Mr. Greenhill thought, with those who had taken up the study, that there was no longer any question as to the comparative age of these implementiferous deposits compared with the Glacial period. During the winter he had travelled down by road to Saffron Walden, to examine all possible sections in the Lea and Stort Valleys with this object only in view, and at Newport, in Essex, he had found an implement which equalled in elegance of form anything that was upon the table that evening. It was now in the possession of the Head Master of Newport Grammar School. He (Mr. Greenhill) immediately went to the spot where this implement was obtained*, and satisfied himself that it had come from a position under what was there known as the Chalky Boulder Drift. There was plenty of proof that the men who used these implements were living, at least, in inter-glacial times, and, indeed, in pre-glacial times. The implements which he had brought to the meeting were entirely pre-glacial—that was to say, they dated before the last Glacial period.

I wonder whether the implement in question is still held at the school?

Newport Stone from the north.

Newport Stone from the north.

Speaking of marker stones, the village has another stone of note slightly further south near to the train station. In this case the stone is puddingstone, a conglomerate stone which was often used to mark crossing points at rivers. indeed there is the theory of a prehistoric ‘Puddingstone Trail’, set forth by Dr Rudge and his wife based upon their research into puddingstones in the 1950’s. They suggested that a “Puddingstone Trail” predating the Romans may have been waymarked stretching from Grimes Graves in Norfolk to Stonehenge in Wiltshire. More information on the Puddingstone Trail may be found on the Megalithic Portal web site.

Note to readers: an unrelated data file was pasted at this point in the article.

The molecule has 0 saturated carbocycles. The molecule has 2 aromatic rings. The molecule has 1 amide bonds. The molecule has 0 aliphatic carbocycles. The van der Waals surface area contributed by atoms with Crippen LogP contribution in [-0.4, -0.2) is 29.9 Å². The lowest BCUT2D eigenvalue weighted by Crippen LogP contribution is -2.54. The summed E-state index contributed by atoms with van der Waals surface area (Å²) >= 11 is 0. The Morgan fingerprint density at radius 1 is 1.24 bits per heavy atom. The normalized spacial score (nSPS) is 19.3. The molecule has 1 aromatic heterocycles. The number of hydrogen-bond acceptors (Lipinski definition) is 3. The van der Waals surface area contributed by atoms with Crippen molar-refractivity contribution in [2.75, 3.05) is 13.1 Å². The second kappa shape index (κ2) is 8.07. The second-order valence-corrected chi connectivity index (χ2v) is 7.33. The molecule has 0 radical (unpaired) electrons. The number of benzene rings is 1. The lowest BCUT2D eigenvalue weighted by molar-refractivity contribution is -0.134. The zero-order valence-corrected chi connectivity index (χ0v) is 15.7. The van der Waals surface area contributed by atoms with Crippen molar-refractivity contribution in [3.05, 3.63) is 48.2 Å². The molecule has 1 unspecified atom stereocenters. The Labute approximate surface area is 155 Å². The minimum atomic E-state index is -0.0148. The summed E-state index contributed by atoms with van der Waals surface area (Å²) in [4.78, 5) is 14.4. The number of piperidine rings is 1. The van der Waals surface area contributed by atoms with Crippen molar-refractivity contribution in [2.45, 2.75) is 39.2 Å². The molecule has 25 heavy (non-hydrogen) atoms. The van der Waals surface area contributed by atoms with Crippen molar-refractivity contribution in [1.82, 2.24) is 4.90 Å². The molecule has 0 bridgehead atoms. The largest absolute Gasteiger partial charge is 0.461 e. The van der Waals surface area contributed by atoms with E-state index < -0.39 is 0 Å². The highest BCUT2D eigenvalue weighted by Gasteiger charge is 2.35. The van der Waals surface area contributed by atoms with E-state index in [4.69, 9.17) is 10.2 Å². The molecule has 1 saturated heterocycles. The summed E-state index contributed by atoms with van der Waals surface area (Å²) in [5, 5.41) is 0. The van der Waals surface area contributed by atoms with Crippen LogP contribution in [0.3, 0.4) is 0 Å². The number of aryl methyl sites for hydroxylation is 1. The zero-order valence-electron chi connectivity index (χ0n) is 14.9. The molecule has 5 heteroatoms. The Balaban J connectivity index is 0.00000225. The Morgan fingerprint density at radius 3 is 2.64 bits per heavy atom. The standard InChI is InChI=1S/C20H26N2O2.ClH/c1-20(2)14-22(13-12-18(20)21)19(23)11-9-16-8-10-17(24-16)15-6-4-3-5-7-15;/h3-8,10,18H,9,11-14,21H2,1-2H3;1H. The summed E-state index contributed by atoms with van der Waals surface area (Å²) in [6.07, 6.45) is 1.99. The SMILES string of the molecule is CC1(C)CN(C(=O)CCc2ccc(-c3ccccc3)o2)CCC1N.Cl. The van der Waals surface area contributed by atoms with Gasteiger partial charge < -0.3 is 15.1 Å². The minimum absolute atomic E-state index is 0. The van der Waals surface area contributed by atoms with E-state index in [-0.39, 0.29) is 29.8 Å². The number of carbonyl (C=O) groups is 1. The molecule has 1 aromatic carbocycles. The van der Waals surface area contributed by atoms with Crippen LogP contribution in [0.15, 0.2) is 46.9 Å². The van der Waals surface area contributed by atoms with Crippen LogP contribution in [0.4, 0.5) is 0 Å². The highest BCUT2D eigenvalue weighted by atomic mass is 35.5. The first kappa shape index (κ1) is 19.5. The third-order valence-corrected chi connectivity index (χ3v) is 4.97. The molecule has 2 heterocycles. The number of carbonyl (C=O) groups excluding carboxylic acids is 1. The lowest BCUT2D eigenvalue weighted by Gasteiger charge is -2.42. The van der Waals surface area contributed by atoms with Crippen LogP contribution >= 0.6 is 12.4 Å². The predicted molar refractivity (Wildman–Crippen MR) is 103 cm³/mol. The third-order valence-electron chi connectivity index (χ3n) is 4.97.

INSULT

An Irish archaeologist has just responded angrily on an Irish “detecting forum” to someone posting details of a protected site: “For those of you who are unaware, metal detecting is an illegal practice in the Republic of Ireland, and an Garda Síochána and the National Monuments Service have been notified of your post. I, for my part, am engaging in regular study and geophysical investigations at this site, with the explicit granted permission of the landowner, as it is private property, and I will immediately report any suspicious activities to the relevant authorities. You have been warned…… I would strongly advise that you do not post Irish sites in this fashion again”.

Is that overkill? An insult to innocent amateur archaeologists? Well, here’s the case for saying it was: Irish metal detectorists aren’t breaking Irish law against metal detecting as they aren’t searching for archaeological  objects and the forum makes that crystal clear: “WE DO NOT DETECT FOR PROFIT OR ENGAGE IN SEARCHING FOR ARCHAEOLOGICAL OBJECTS OR TREASURE OF ANY KIND”. Hence, if any of them unearths metal archaeological items while searching for metal items it’s purely by accident. Irish metal detectorists are all entirely innocent of lawbreaking and it follows that posting details of a protected site can’t possibly have negative consequences. Obviously.

Of course, on the other hand, you might not believe, but can’t prove, that they aren’t all only looking for Coke cans and tractor parts and that in reality ARE looking for archaeological artefacts, which would make them common criminals and bare-faced liars using a tricky smokescreen. (Some of them!) If that was so then it’s perfectly reasonable to think some of them would be prepared to do the same thing on a National Monument, in which case the archaeologist wasn’t wrong to complain. He was right. You decide (and that applies to the British archaeologists who have lent their names and reputations, wittingly or otherwise, to a video promoting the legalisation of Irish metal detecting).